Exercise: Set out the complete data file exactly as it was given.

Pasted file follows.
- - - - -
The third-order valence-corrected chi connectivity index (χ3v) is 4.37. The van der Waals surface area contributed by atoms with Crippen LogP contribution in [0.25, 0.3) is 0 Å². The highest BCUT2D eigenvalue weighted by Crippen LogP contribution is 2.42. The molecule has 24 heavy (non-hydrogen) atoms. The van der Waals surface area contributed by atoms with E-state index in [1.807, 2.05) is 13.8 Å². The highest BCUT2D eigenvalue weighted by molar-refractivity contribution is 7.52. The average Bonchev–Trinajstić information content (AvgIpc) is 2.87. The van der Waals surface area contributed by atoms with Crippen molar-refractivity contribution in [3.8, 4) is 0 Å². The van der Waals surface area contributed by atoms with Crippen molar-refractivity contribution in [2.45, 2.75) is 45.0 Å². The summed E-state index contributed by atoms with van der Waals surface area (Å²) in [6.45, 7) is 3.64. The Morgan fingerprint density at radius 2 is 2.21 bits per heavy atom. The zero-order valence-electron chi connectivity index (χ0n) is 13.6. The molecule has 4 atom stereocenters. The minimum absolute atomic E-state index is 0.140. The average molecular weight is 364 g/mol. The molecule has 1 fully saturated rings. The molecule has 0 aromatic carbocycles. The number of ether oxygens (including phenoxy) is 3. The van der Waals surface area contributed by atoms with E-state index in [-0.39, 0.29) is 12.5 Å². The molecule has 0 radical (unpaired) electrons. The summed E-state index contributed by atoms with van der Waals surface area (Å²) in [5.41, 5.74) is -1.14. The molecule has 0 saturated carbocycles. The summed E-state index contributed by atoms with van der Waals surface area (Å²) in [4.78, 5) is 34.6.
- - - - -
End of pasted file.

The third-order valence-corrected chi connectivity index (χ3v) is 4.37. The van der Waals surface area contributed by atoms with Crippen LogP contribution in [0.25, 0.3) is 0 Å². The highest BCUT2D eigenvalue weighted by Crippen LogP contribution is 2.42. The molecule has 24 heavy (non-hydrogen) atoms. The van der Waals surface area contributed by atoms with E-state index in [1.807, 2.05) is 13.8 Å². The highest BCUT2D eigenvalue weighted by molar-refractivity contribution is 7.52. The average Bonchev–Trinajstić information content (AvgIpc) is 2.87. The van der Waals surface area contributed by atoms with Crippen molar-refractivity contribution in [3.8, 4) is 0 Å². The van der Waals surface area contributed by atoms with Crippen molar-refractivity contribution in [2.45, 2.75) is 45.0 Å². The summed E-state index contributed by atoms with van der Waals surface area (Å²) in [6.45, 7) is 3.64. The Morgan fingerprint density at radius 2 is 2.21 bits per heavy atom. The zero-order valence-electron chi connectivity index (χ0n) is 13.6. The molecule has 4 atom stereocenters. The minimum absolute atomic E-state index is 0.140. The average molecular weight is 364 g/mol. The molecule has 1 fully saturated rings. The molecule has 0 aromatic carbocycles. The number of ether oxygens (including phenoxy) is 3. The van der Waals surface area contributed by atoms with E-state index in [-0.39, 0.29) is 12.5 Å². The molecule has 0 radical (unpaired) electrons. The summed E-state index contributed by atoms with van der Waals surface area (Å²) in [5.41, 5.74) is -1.14. The molecule has 0 saturated carbocycles. The summed E-state index contributed by atoms with van der Waals surface area (Å²) in [4.78, 5) is 34.6.